Vitamin A may help boost immune system to fight tuberculosis

VitaminAFoodsResearch has shown that vitamin A plays an important part in the body’s defense system in a number of ways. Now you can add one more potential benefit: according to researchers at University of California, Los Angeles vitamin A may play an important role in combating tuberculosis.

According to findings published in the March 1 issue of the Journal of Immunology, UCLA researchers investigating the role of nutrients in helping the immune system fight against major infections demonstrated that vitamin A may be able to be used as an effective, inexpensive tool to fight the disease due to its unique interaction with cholesterol in the body.

The UCLA team detailed for the first time the mechanism by which vitamin A and a specific gene assist the immune system by reducing the level of cholesterol in cells infected with tuberculosis. This is important because cholesterol can be used by tuberculosis bacteria for nutrition and other needs, the researchers said.

Tuberculosis is a major global problem, affecting 2 billion people worldwide and causing an estimated 2 million deaths annually. Though at one time considered virtually “conquered” in western countries, they are now once again tackling the disease. Recent outbreaks have been documented in Los Angeles and London.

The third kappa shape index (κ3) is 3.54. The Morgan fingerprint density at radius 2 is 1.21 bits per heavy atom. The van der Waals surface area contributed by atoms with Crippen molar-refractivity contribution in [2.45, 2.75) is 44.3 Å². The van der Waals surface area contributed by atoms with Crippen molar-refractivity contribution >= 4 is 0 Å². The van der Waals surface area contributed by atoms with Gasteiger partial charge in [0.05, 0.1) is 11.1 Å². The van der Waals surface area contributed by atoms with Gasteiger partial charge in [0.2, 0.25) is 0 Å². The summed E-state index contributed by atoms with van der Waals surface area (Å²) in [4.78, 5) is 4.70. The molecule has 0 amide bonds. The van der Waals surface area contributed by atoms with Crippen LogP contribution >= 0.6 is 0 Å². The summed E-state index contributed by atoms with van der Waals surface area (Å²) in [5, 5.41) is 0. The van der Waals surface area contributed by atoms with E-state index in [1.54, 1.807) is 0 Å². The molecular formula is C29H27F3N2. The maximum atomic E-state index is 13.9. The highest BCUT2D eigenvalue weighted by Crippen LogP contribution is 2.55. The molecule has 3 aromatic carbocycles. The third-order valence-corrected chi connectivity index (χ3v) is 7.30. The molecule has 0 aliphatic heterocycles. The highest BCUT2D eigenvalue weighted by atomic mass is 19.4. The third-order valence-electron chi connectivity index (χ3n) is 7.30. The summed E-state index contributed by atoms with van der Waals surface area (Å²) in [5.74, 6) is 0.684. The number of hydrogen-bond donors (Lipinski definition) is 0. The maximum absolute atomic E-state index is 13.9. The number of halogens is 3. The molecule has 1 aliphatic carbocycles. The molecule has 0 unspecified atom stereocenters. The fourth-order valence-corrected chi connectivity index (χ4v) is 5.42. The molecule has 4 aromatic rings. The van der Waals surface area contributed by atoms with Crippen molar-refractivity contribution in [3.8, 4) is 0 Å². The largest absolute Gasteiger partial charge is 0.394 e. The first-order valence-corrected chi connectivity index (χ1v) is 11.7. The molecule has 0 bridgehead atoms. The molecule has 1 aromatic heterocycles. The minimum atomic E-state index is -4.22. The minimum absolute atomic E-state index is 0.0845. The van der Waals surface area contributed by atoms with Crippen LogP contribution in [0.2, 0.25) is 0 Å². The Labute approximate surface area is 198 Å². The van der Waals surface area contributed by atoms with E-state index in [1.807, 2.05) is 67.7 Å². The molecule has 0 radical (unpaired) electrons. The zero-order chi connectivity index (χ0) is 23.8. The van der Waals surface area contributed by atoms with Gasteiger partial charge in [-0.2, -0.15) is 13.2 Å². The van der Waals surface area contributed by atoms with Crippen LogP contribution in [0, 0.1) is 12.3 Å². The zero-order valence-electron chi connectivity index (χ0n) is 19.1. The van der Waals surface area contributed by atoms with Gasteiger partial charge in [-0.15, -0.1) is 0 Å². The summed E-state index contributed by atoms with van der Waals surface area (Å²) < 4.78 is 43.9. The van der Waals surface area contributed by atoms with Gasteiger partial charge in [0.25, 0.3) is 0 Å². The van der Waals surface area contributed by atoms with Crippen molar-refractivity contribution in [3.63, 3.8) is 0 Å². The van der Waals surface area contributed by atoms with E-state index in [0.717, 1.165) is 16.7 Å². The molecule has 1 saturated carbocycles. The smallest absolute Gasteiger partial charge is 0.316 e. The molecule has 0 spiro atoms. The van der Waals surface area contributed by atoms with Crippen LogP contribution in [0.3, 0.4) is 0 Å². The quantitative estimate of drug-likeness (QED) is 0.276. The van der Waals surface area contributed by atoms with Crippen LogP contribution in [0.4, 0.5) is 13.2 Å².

The rise of drug-resistant tuberculosis has been called a “ticking time bomb” by the World Health Organization, and the high cost of fighting the disease highlight the need for new approaches to treatment.

“If we can reduce the amount of cholesterol in a cell infected with tuberculosis, we may be able to aid the immune system in better responding to the infection,” said senior author Philip Liu, an assistant professor of medicine in the divisions of dermatology and orthopedic surgery at UCLA’s David Geffen School of Medicine and Orthopaedic Hospital Research Center. “Understanding how nutrients like vitamin A are utilized by our immune system to fight infections may provide new treatment approaches.”

The the researchers, as always, caution that the research is preliminary, and that it’s too early to supplement with vitamin A specifically for combating tuberculosis. However, there’s plenty of other good reasons for supplementing with vitamin A… improving your odds against tuberculosis is just one more possible benefit.

For additional details, read Science Daily here.

Leave a Reply

Your email address will not be published. Required fields are marked *